Bodega Marine Laboratory/Reserve
February 26-28, 2010
Microbes are the most abundant and metabolically diverse life forms on Earth. They catalyze most nutrient cycling reactions, including pollutant biodegradation; some also cause disease in humans, and thus are public health concerns. My research regards microbes in the environment: where are they, what do they do, and what controls their processes? Our work spans the dual roles of microbes, i.e. as either transformation agents or as contaminants, with a substantial focus on bacteria.
Environmental Science, Policy and Management, UC Berkeley
PhD University of Arizona
My work takes advantage of the spectacular diversity of Drosophilidae present in the Hawaiian Islands and a wealth of genomic tools available in the genus Drosophila to understand how species form and persist through evolutionary time. These questions are becoming especially critical now that we are facing a global biodiversity crisis and species are disappearing at an unprecedented rate. Comprehensive taxonomic revisions provide a framework that my laboratory employs to examine phylogenetic and biogeographic patterns in the Hawaiian Drosophilidae, including both historical patterns across older lineages and within recently divergent species. The combination of the two approaches yields a highly detailed view of evolutionary change at the point of species formation while providing the historical context in which species are forming.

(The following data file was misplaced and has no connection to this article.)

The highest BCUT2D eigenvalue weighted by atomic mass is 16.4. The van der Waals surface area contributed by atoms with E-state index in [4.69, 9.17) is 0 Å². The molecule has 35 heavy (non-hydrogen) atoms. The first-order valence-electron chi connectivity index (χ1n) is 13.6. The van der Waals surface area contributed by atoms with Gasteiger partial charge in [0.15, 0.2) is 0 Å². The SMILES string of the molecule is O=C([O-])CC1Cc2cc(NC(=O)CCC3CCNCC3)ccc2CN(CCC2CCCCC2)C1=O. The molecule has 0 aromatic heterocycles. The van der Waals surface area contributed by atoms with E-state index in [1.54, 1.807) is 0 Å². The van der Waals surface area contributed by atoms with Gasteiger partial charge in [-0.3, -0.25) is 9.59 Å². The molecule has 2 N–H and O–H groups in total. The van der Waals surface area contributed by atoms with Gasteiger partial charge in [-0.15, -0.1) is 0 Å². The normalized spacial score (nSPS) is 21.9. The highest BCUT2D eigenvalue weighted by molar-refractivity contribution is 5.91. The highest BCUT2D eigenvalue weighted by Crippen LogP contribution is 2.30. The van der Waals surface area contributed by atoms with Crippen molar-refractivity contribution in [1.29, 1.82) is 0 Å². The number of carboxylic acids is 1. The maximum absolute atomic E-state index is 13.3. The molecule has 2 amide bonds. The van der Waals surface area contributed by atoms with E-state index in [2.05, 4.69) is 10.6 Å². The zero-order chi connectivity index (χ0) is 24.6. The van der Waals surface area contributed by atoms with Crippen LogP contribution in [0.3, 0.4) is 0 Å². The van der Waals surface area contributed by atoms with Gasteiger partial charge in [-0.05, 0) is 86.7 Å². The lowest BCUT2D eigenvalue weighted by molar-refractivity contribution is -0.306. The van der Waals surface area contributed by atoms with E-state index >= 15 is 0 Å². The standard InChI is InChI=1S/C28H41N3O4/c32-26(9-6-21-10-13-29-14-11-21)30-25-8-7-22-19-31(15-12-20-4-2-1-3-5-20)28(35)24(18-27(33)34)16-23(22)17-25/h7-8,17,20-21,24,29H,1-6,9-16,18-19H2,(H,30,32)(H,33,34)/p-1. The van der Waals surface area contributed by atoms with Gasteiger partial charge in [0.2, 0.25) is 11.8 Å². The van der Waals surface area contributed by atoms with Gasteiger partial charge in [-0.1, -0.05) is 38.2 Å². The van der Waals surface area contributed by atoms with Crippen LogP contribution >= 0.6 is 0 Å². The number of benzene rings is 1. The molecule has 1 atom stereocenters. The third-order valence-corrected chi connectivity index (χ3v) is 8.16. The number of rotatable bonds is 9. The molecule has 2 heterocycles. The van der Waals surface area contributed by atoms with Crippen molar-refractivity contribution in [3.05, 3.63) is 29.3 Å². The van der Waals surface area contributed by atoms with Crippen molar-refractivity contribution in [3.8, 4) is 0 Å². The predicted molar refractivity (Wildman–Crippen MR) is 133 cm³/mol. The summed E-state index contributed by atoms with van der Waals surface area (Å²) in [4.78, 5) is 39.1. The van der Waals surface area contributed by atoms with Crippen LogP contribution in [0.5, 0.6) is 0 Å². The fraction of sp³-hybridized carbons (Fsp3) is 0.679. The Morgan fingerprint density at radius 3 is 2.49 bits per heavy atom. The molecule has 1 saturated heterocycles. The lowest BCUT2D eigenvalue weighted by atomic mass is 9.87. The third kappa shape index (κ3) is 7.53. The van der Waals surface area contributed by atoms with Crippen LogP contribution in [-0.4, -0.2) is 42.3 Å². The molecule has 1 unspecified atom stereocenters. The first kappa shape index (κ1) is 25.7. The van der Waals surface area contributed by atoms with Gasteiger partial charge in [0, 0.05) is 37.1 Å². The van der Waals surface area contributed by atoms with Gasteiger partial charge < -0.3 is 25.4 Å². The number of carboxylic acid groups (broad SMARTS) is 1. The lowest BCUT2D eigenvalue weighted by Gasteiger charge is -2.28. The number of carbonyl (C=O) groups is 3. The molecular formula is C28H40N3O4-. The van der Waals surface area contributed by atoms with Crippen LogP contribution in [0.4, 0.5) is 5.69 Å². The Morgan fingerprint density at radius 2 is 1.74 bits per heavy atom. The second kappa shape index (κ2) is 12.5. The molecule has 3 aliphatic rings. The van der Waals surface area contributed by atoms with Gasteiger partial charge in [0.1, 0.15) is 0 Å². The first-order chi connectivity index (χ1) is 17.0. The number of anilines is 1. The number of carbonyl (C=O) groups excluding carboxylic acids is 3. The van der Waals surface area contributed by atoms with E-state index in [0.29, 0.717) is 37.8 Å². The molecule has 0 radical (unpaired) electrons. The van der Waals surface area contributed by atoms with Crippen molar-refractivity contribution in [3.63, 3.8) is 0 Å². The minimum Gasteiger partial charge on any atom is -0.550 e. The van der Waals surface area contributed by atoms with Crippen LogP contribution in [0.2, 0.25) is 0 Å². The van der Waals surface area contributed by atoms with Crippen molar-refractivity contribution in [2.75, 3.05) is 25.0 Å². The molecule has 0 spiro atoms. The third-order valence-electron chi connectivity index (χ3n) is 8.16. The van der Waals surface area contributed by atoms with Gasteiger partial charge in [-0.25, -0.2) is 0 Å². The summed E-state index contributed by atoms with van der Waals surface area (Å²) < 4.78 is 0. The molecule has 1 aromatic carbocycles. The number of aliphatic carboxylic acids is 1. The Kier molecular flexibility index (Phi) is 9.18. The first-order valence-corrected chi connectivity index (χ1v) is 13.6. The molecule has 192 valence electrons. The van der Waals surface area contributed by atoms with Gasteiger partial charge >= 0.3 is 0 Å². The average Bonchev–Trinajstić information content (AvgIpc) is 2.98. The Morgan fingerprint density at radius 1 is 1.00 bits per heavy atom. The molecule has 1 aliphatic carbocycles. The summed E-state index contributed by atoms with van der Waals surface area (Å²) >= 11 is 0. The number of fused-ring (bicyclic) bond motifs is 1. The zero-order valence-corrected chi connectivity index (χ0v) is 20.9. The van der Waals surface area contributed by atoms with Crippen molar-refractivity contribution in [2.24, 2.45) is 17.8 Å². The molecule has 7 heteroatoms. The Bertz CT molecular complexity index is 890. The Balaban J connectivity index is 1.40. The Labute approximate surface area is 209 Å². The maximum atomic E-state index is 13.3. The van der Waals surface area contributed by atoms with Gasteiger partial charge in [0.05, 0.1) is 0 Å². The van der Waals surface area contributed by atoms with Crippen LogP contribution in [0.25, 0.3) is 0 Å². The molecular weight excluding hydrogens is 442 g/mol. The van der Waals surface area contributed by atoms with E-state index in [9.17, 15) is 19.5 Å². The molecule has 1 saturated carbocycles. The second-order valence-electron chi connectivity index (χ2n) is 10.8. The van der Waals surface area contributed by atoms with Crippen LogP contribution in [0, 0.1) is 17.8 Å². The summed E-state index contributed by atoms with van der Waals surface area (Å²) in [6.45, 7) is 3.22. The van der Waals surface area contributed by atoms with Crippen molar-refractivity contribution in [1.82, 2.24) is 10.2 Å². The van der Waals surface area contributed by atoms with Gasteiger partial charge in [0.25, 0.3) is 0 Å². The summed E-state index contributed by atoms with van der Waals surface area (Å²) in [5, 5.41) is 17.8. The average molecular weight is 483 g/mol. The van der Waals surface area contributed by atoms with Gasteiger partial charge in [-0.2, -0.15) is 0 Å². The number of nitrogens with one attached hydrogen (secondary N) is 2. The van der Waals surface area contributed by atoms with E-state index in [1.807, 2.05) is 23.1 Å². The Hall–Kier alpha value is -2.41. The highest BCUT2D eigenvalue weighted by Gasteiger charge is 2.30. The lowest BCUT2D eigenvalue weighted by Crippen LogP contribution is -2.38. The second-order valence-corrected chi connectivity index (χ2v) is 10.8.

Plant Biology, UC Berkeley
PhD New York University
The evolution and diversification of plants is characterized by a continuous origin of morphological and biochemical novelties that underlie an astounding richness of species diversity. My research focuses on investigating the genetic and genomic processes that drive plant diversification, particularly relating to the evolution of innovations in plant form and function. Our models include floral developmental evolution in the tropical gingers (Zingiberales), the gain and loss of carnivory in the Caryophyllales (flytraps, Nepenthes, sundews), and the evolution of thermogenesis associated with cycad pollination.
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